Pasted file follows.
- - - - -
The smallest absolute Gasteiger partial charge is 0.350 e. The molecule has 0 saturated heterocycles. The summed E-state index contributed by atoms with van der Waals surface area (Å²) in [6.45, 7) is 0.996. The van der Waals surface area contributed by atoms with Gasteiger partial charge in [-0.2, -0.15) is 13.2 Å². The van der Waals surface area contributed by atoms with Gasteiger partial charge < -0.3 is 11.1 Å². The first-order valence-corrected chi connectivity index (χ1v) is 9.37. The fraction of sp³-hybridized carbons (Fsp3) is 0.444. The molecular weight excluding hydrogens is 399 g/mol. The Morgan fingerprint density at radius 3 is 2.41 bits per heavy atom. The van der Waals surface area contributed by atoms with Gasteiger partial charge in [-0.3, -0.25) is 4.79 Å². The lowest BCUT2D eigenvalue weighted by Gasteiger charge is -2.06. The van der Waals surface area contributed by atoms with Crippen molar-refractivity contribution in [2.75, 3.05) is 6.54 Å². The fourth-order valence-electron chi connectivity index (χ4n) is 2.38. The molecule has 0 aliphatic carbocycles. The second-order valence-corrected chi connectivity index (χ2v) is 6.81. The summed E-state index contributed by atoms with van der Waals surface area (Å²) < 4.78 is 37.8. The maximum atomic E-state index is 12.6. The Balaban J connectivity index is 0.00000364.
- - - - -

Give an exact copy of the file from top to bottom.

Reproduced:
The smallest absolute Gasteiger partial charge is 0.350 e. The molecule has 0 saturated heterocycles. The summed E-state index contributed by atoms with van der Waals surface area (Å²) in [6.45, 7) is 0.996. The van der Waals surface area contributed by atoms with Gasteiger partial charge in [-0.2, -0.15) is 13.2 Å². The van der Waals surface area contributed by atoms with Gasteiger partial charge < -0.3 is 11.1 Å². The first-order valence-corrected chi connectivity index (χ1v) is 9.37. The fraction of sp³-hybridized carbons (Fsp3) is 0.444. The molecular weight excluding hydrogens is 399 g/mol. The Morgan fingerprint density at radius 3 is 2.41 bits per heavy atom. The van der Waals surface area contributed by atoms with Gasteiger partial charge in [-0.3, -0.25) is 4.79 Å². The lowest BCUT2D eigenvalue weighted by Gasteiger charge is -2.06. The van der Waals surface area contributed by atoms with Crippen molar-refractivity contribution in [2.75, 3.05) is 6.54 Å². The fourth-order valence-electron chi connectivity index (χ4n) is 2.38. The molecule has 0 aliphatic carbocycles. The second-order valence-corrected chi connectivity index (χ2v) is 6.81. The summed E-state index contributed by atoms with van der Waals surface area (Å²) < 4.78 is 37.8. The maximum atomic E-state index is 12.6. The Balaban J connectivity index is 0.00000364.